The Ripple: Celebrate the Shortnose Sturgeon!

Our Friend, the Shortnose Sturgeon

Short-nosed sturgeon

Since the Atlantic Salmon was declared extinct in the Connecticut River two years ago, I have wandered the river banks with students, wondering what a healthy living river is like. That the Shortnose has survived under such duress, with such poor assistance provided by humans, made us love it—because it expresses the brisk vitality that remains in that 400 mile waterbody. The Shortnose does not give up, and neither should we. Before we lose this last clan entirely, let us try to assist it, and raise the Shortnose’s image and story to the forefront of our biocultural awareness. Let this environmental-adapter epitomize us and our still beautiful Nonotuck biome, at this moment of epochal transition.


Spring equinox has passed and the great thaw is underway, turning greys into green and silence to chansons. Have you enjoyed the cold (as much as the otters, who fished the icy pools)? The ice it brought let us walk rivers and tributaries as if they were sidewalks, and grand boulevards. What a wonderful feeling!

The perspective gained by walking above the river was as rare as the record-breaking weather that enabled it. Seeing the way trees lower, extend and up-curl their limbs over the water, to catch the sun on each yearning pinkytip; and noticing deep punctures of buck hoof puzzled over by bobcat pads as wide, soft and light as hamburger buns—such perceptions awaken dormant parts of human being, sparking awareness of how lucky we are when we find time to unplug. Despite the best attempts of technologists to rewire us, we’re wild; and, when we step into places without signs or brands or passwords, a brisk vivacity and slight confusion welcomes us, and matches our character, as Shakespeare made plain in this description of some dukes chillin’ in the forest of Arden:

Here feel we not the penalty of Adam,
The seasons’ difference, as the icy fang
And churlish chiding of the winter’s wind,
Which, when it bites and blows upon my body,
Even till I shrink with cold, I smile and say,
“This is no flattery. These are counselors
That feelingly persuade me what I am.” [1]

“Brisk vivacity” describes the part of us that strives, struggles, grasps and clambers and, no matter how bad the day goes, ends up fed and snoring in a warm bed every night. Comfort is not entirely to be avoided, but too much brings dis-ease; discomfort makes the pearl, the liberation, the getting into shape, and the evolution of species via the process of natural selection.

Short-nosed sturgeons, those bony-plated swimming dinosaurs whose ancestry begins 175 million years ago, aren’t noted for their brisk vivacity, especially when compared to the agile shad or muscular striped bass. Yet, they have in 150-200 years accomplished something miraculous in the 36.9 miles of Connecticut River between the terminal Holyoke and Turner’s Falls’ dams.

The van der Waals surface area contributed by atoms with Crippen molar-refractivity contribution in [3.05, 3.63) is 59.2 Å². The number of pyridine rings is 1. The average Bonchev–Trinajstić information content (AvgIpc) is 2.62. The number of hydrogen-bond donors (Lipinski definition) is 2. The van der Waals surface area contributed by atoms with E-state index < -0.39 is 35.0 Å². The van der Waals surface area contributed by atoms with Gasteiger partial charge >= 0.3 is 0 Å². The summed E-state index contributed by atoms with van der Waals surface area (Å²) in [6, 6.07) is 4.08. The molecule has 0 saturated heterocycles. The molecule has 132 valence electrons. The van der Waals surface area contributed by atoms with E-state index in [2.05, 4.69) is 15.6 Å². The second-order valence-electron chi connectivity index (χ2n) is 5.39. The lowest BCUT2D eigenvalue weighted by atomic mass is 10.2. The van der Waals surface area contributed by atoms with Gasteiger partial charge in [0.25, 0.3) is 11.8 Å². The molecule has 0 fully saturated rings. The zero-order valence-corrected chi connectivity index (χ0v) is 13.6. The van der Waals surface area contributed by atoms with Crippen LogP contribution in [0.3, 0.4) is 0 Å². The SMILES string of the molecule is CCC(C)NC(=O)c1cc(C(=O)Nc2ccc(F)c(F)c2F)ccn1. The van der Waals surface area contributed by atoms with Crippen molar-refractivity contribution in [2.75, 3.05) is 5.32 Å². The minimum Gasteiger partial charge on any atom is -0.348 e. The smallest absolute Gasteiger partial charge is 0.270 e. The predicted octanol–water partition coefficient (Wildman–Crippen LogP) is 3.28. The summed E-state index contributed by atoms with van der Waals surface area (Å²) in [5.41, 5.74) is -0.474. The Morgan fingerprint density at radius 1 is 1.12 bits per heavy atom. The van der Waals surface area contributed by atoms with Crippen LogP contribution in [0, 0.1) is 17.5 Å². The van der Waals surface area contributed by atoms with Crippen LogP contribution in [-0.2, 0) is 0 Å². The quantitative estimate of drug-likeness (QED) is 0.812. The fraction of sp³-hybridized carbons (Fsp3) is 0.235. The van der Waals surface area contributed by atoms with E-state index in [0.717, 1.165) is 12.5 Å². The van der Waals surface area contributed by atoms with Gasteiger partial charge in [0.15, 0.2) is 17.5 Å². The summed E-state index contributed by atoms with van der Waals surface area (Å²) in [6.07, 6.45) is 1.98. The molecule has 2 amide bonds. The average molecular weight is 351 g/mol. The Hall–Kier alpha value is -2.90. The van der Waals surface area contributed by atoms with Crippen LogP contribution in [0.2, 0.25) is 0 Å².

Somehow a small population has adapted to the confines of the dams, and live and breed without going to and returning from the ocean as their ancestors did. They are a close-knit clan of 300, who breed in “a 200-foot- long stretch of water in Montague, Mass” [2] According to the National Oceanic and Atmospheric Administration [3], the “two main shortnose sturgeon spawning sites in the Connecticut River are both located approximately 2.5 miles downstream of the Turners Falls Dam” near the Cabot Hydroelectric Station tailrace and the Rock Dam. The survival of these elegant and patient beings, who live up 75 years [4], is a miracle we ought to celebrate—and do, up in Greenfield where the People’s Pint is serving Shortnose Stout, “with the hope that the new Irish-style beer will help fight the extinction of the prehistoric fish that calls the Connecticut River home. [5]”

Since the Atlantic Salmon was declared extinct in the Connecticut River two years ago, I have wandered the river banks with students, wondering what a healthy living river is like. That the Shortnose has survived under such duress, with such poor assistance provided by humans, made us love it—because it expresses the brisk vitality that remains in that 400 mile waterbody. The Shortnose does not give up, and neither should we. Before we lose this last clan entirely, let us try to assist it, and raise the Shortnose’s image and story to the forefront of our biocultural awareness. Let this environmental-adapter epitomize us and our still beautiful Nonotuck biome, at this moment of epochal transition.


ABOUT THE AUTHOR

Kurt Heidinger, Ph.D. is the Executive Director of Biocitizen, non-profit school of field environmental philosophy, based in the Western MA Hilltown of Westhampton, MA where he lives with his family.  Biocitizen gives participants an opportunity to “think outside” and cultivate a joyous and empowering biocultural awareness of where we live and who we are. Check out Kurt’s monthly column, The Ripple, here on Hilltown Families on the 4th Monday of every month to hear his stories about rivers in our region. Make the world of rivers bigger than the world of pavement inside of you!

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